As you pray the psalms, think of the cloud of witnesses that surrounds and upholds you. Write them down and discuss who they are with others in your class. How are your witnesses the same or different from those of other students?
For meditation or discussion: Read Psalm 131, noting the shift between direct address to God in verses 1-2 and all to the community in verse
3. How does your relationship with God enable your witness within and beyond your community? What are your rules for prayer? Are some concerns off limits? Are there concerns in your heart that you think you cannot bring to God? Do you think you have to come to the Holy One in your Sunday best Attitude, the same way people used to come to church wearing their Sunday best clothes?
The psalms come to God with every emotion in the human heart. They Come to God, as you might expect, honoring the majesty of the Holy One -- and we marvel at the loftiness of "O Lord our Sovereign, how majestic is your name in all the earth!" (Psalm 8:1). As you might also expect, psalms express the neediness of their speakers for a sense of the divine presence: "As a deer longs for flowing streams, so my soul longs for you, O God" (Psalm 42:1). But then they surprise us, even offend us with their vengeance and pettiness. The words of Psalm 10:14 may be a wonderful comfort: But you do see! Indeed you note the trouble and grief, that you may take it into your hands; the helpless commit themselves to you: you have been the helper of the orphan.
How disconcerting, then, to continue on to verse 15, where the psalmist continues, "Break the arm of the wicked and evildoers." It might help to know the mindset behind the prayers for divine judgment. The Israelites understood creation as a delicate balance. Those who opposed the will of God threatened the balance and could even allow the re-entry of the forces of chaos into the world. The speakers in the psalms are praying not just for their own selfish vengeance but for the will of God in the world. For the most part, the psalmists also turn their desire for vengeance over to God rather than urging human action on it.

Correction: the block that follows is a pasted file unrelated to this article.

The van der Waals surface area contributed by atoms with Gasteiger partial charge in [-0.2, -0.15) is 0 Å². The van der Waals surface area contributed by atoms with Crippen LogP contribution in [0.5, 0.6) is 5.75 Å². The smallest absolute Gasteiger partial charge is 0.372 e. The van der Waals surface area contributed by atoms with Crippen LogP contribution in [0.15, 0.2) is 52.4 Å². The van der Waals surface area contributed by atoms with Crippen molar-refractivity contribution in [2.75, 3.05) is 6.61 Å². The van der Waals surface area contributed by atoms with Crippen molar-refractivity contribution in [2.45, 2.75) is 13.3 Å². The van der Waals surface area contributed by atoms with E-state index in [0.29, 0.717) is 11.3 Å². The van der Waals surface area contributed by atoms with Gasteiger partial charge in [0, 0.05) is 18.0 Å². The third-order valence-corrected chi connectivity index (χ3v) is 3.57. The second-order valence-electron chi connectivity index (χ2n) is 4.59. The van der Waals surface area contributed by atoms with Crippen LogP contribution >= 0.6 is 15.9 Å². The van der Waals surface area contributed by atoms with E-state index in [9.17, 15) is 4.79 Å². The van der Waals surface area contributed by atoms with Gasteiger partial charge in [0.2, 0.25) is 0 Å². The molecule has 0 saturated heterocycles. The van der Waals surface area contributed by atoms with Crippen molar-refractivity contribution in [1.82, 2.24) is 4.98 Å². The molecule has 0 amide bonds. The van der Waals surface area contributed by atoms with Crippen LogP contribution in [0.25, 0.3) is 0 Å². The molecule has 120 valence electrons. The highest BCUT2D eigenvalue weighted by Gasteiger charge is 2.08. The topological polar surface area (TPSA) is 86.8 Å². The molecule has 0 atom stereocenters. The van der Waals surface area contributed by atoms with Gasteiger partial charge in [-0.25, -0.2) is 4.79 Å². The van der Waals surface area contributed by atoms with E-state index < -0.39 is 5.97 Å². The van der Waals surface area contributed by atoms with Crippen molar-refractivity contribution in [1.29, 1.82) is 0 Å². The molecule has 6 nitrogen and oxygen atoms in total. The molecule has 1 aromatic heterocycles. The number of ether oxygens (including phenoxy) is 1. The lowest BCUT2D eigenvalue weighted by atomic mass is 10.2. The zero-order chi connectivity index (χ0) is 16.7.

As Christians, we do experience the existence of forces opposed to God's will for our lives and our world. It is appropriate to pray for the End of such forces.
For meditation or discussion: How is an awareness of evil in the world expressed in your prayers? You might explore the following possibilities:
a. Pray to God for the overthrow of evil, or that you may escape it--and let God decide what that implies for evildoers.
4. Keep praying the psalms. Familiarity with the psalms makes them available for you at the times when you most need them. It is helpful simply to pray through the book; and when you have reached the end, start over and pray through it again.
For individual, family or group devotions: Pray the psalms, in community or individually. Start at the beginning of the book and pray several psalms every day. After your reading, take some quiet time to reflect and continue praying. When you reach the end of the book, start over again. And see how through the psalms, prayer can shape your life.
For further reading
A wealth of material is available on the psalms. Particularbooks that you might find helpful include:
Anderson, Bernhard W. with Steven Bishop. Out of the Depths: The Psalms Speak for Us Today. Third edition. (Westminster/Knox, 2000). A fine introduction for those who would like to study the psalms.
Brueggemann, Walter. The Message of the Psalm: A Theological Commentary. (Augsburg, 1984). Brueggemann sets up a pattern of orientation - disorientation - new orientation. He is a sensitive and gospel-oriented reader.
Peterson, Eugene. Answering God: The Psalms as Tools for Prayer. (HarperCollins, 1989). A powerful treatment of the psalms in Christian spiritual life.
Reid, Stephen Breck. Listening In: A Multicultural Reading of the Psalms. (Abingdon, 1997).